The honeymoon for myself and the Nexus is over. Here’s why: First off, in Friday’s staff editorial (“Failed to Impress: Associated Students’ Campaigning Turns Students Off With Misinformation,” Nov. 19), the writer accuses Associated Students of misinforming the student body about the ramifications and intentions behind the A.S. Initiative. Excuse me — we’re misinforming the students? Let’s take a look at your “no” endorsement, Mr. Nexus. To paraphrase, the Isla Vista Community Relations Committee (IVCRC) gave money to A.S. Student Lobby, so why can’t A.S. get funding from outside sources? Wait a sec, did you note that IVCRC is an A.S. committee? We got the money for the shirts and campaign signs/literature entirely from private donations, mostly from alumni. Did you bother to ask us where that money came from before you insinuated that we raided the treasury to fund our campaign?
“The fee increase gives the student body no control whatsoever in where the money goes.” Do you mean that the president, Legislative Council and Finance Board have ultimate say over how the budget looks? Wow! That couldn’t possibly be because we are elected representatives of the student body, could it? Oh, there’s not enough turnout to validate the power we have? Well, maybe if students want to have a say in this process, they should take the time to investigate these issues and actually vote in the elections. Better yet, they should run for office. And don’t even think about saying that the party system prohibits most students from getting through the front door — Students’ Party is living proof that a new party can take over A.S. over the course of one election cycle.
Getting back to the issue of student oversight of the A.S. money, did you bother to mention that our budget is published and is available to anyone who comes to our office to request it? Did you mention that our Finance Board and Leg Council meetings are open and held at the same time and location every quarter? Did you mention that Legislative Council has to approve Finance Board’s minutes every week and therefore has the authority to overturn any financial decision of any one of its committees, or that we have a public comment period that lasts as long as the public wants to speak? No, you didn’t. Oh, and before I forget: A.S. will become further transparent come Winter Quarter, when the first A.S. annual report is released and made available via the Internet.
Speaking of our budget, I’m looking at it right now. Guess what I found? That’s right – lock-in #325: Daily Nexus, $2.55 a year. You’ve had it since 1979. You’re right, we don’t recharge the Nexus lock-in fee, but we do manage it, and though you’d be hard-pressed to admit it, without A.S., you couldn’t have your lock-in fee. Of course, you wouldn’t mind refusing that money and trying to run the fee through somewhere else, and since you’re so adamant that you don’t fall under our jurisdiction, you wouldn’t be upset if we try to complete the divorce by eliminating that lock-in. I’m sure you’ll get it passed – we need a student paper – but, come to think of it, why are you getting a lock-in at all when you charge for your advertising space? Don’t other papers get all their revenue from advertising? Why should you be any different?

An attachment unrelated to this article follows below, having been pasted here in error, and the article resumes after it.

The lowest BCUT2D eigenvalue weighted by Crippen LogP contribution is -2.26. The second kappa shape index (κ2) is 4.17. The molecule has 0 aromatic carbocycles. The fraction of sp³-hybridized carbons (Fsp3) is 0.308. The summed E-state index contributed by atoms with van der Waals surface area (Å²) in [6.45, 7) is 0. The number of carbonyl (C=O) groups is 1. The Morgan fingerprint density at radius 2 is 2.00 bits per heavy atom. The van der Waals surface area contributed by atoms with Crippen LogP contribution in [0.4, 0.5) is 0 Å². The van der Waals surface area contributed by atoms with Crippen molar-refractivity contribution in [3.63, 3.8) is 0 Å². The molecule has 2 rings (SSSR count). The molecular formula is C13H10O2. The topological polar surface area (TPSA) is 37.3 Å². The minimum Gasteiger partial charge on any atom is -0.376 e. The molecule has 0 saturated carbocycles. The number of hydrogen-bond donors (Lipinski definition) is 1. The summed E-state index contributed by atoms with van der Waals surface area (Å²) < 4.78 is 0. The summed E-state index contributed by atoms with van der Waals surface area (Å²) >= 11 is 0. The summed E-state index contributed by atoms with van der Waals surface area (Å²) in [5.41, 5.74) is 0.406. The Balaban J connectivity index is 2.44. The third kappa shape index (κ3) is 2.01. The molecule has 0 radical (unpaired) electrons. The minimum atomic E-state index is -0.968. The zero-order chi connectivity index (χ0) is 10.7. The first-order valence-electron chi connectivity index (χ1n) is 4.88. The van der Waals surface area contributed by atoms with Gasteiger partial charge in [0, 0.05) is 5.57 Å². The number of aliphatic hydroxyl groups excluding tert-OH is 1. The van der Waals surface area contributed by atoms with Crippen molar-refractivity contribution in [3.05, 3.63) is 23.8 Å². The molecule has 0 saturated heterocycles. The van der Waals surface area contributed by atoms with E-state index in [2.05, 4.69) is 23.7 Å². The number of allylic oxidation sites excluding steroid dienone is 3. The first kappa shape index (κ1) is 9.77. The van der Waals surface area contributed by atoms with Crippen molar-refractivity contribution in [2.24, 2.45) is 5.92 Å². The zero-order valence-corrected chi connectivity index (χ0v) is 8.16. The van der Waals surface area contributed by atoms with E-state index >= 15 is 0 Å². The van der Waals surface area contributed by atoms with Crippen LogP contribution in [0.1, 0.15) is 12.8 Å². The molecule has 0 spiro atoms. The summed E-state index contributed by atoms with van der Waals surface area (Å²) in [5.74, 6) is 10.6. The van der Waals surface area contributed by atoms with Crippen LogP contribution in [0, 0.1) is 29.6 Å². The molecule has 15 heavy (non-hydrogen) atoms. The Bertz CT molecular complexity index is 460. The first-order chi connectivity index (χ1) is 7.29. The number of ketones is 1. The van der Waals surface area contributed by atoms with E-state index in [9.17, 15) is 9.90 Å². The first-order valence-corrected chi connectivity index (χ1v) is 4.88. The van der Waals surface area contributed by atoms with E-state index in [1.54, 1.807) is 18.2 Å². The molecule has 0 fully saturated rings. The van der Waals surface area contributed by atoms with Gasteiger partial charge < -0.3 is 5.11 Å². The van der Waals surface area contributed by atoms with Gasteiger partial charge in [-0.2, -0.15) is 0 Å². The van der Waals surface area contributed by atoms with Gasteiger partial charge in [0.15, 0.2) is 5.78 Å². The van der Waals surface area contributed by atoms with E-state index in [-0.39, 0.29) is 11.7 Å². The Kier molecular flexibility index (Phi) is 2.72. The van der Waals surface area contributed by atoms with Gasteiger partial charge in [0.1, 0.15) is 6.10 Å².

I’ve heard a lot of arguments made about why we failed. Some folks are angry that A.S. annually spends a paltry $7,327.75 to pay for the fees of each executive officer, officers who barely have the time to go to class, much less get a paying job that will cover their tuition expenses. Others still don’t know what it is that we do. A.S. is not a piggy bank for student groups. A.S. is the elected student government, a government that interfaces with the administration on student behalf. It provides services such as recycling, notetaking, the ticket window and free concerts/events, and also provides funding so that student organizations can spend time planning events, without wondering where they can come up with the money to put them on. Hopefully, we’ll do a better job of making that clear over the remainder of this year. Rest assured, we’re not going away any time soon.
Adam Graff is an off-campus representative for A.S. and a third-year biology major.